Everyday Miracle in the Bee-Yard

Everyday Miracle in the Bee-Yard

Keeping my fingers crossed, but it seems like things have more or less finally come to order in the bee-yard. It’s been a relatively long time coming this year.

I’m someone who experiences the Lord in church, yes, of course, but also someone who is amazed by what he does in and through his creation. Since we’ve been in the height of bee-season over the past couple of months… that means seeing him at work in the hives.

Today’s post is a little longer than usual, so grab an extra big coffee. 🙂
You in?

The Bee-Yard

First off… let me give you a brief over view of the hives. At present I have seven, all of which are in different stages of development. The two tallest ones (toward the left) are the two that came through the winter. They were both jam-packed with bees in early Spring and provided the starting point for all the other smaller colonies, either through natural swarming (the bees decide) or artificial swarms (divisions that I made to start a new colony).

Nothing short of a small miracle

I have racked my brain; gone backwards and forward trying to recall details, and I can’t think of another explanation for what happened last week.

Let me set the stage…

Beginning April 1st, I initiated several splits / divisions to start new hives, taking brood (unborn bees), their accompanying nurse bees and stores (nectar & pollen) from stronger hives. This is standard practice during the Spring.

For the most part I was successful. Some hives took longer than others to ‘settle in’ and get going (mostly due to the poor weather), but generally speaking, thing went well, with two notable exceptions:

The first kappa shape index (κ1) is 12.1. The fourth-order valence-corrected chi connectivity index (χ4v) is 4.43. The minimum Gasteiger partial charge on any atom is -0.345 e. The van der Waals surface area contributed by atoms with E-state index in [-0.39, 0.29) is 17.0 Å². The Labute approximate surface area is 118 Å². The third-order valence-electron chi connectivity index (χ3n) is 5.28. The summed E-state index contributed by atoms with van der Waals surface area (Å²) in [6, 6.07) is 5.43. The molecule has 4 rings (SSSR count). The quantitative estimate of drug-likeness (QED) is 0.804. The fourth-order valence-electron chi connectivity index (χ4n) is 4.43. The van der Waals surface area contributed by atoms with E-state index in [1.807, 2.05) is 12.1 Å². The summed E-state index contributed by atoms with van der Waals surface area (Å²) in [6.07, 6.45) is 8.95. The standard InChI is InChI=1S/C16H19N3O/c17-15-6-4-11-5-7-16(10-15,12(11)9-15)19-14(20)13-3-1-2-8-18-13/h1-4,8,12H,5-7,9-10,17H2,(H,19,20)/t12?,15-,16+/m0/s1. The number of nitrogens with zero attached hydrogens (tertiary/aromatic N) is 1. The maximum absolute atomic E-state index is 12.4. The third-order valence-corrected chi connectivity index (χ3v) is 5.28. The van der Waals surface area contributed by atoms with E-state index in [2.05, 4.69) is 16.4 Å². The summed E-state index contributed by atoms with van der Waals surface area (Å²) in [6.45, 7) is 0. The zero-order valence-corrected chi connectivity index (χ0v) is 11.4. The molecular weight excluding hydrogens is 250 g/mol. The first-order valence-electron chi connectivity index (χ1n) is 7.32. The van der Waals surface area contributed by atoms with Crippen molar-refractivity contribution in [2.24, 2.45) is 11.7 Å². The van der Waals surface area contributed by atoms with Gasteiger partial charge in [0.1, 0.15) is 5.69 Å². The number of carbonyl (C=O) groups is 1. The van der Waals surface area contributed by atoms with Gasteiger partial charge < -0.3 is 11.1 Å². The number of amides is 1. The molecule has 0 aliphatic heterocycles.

• One new colony (let’s call it ‘box 2‘ for now) just kept dwindling and came to a point where there were not enough bees to keep brood warm, and despite a couple of ‘top-ups’ and the insertion of a queen cell… they were more or less a ‘no-go’. However, that box did have several frames of drawn bees-wax comb that had come from elsewhere (this will be important later).
  • A second new colony (let’s call it ‘box 3‘) had no queen, refused to raise a new one and the worker bees began laying (not good – as they can only lay non-fertilized eggs). Despite my efforts… the problem persisted.

Tuesday, June 1st

Thanks to my various attempts, I was up to 9 colonies (from 2 initially… not bad), however, as mentioned above, I had those two problematic ones that were really going nowhere, so I decided to combine them with other colonies to (a) reduce the overall number and (b) ensure what I did have were stronger colonies (June is late for trying to build up new colonies here in France).

So…

Box 2

I placed weak & dwindling box 2 over a healthy natural swarm from early May that was starting to run out of space. Since there was drawn comb, it would give the larger colony a place to immediately store nectar.

In order to combine them successfully though, you need to separate the two boxes with a sheet of newspaper. The bees will chew through gradually and the subtle smell differences of the two hives will mix little by little, otherwise, the stronger group sees the smaller group as intruders and will immediately try to kill them.

Box 3

I figured I’d fix box 3 by combining them with a lat-May swarm (box 4). The only problem…. they (box 4) didn’t have a queen either, BUT the workers were not yet laying so I knew I could put a frame of eggs in there and they’d raise a queen. These two boxes were separated with a screen (I wanted their smells to merge, but didn’t want them to be able to mix just yet).

Wednesday, June 2nd